The chance of a major earthquake hitting Wellington is smaller than previously thought, say scientists.
Russ Van Dissen from GNS Science said there was only a 10 per cent chance of the Wellington faultline rupturing and causing a big quake within the next century, compared to the 30 per cent chance previously thought.
But he said there was no room for complacency.
"There are other earthquake sources in and around the region that can produce significant damage and loss."
The other faultlines are at Ohariu and the Wairarapa.
The assessment was given as Wellington City Council announced an $80 million package to strengthen buildings over the next decade.
Council programme director for earthquake resilience Neville Brown said Wellington had been through four large earthquakes, a 7.5 magnitude in 1848, an 8.2 magnitude in 1855 and 6.8 and 7.2 events in 1942. The first was centred in Marlborough and the rest in the Wairarapa.
"We learnt from those events. In 1848, when the 7.5 quake hit the city, there were three deaths and many buildings were damaged. So people rebuilt in wood."
He said the larger earthquake that struck in 1855 was the largest recorded in New Zealand, and one death occurred.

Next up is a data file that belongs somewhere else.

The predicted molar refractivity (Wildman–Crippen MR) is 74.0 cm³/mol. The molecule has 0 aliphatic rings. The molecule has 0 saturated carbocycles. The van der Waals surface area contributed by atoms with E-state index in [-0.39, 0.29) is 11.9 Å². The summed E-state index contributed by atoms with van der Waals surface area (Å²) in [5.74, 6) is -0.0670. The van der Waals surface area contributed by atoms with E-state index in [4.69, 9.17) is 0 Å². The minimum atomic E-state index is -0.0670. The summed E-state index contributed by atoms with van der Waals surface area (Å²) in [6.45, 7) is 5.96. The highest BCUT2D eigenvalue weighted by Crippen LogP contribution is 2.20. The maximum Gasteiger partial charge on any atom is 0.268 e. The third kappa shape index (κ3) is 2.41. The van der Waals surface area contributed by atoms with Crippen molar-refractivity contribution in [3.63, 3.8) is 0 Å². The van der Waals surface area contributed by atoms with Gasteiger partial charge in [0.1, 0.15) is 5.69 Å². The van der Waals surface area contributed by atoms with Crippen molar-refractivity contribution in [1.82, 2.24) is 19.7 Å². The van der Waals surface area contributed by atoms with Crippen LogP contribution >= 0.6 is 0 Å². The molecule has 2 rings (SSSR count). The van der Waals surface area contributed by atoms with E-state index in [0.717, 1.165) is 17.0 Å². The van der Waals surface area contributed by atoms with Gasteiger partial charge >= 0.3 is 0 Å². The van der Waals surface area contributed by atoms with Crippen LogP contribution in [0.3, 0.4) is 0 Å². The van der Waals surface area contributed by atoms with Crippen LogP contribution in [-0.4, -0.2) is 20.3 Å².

"In the 1942 earthquakes, many chimneys fell down and many of these were never replaced. The consequence of this is that in a future earthquake we will be dealing with fewer damaged chimneys."
Between 1968 and 2003, about 500 buildings in the central city had been demolished or earthquake strengthened.
Modern building codes dictate that buildings in Wellington must be built three times stronger than those in Auckland where the risk of a quake is far less, he said.
However, more than 2500 buildings are earthquake prone and another 3395 have still to be assessed.
"One day, Wellington can expect a big earthquake. It might be today, or it might not be for 500 years. What happened in Christchurch has made real for us all what the impact of a major earthquake might be."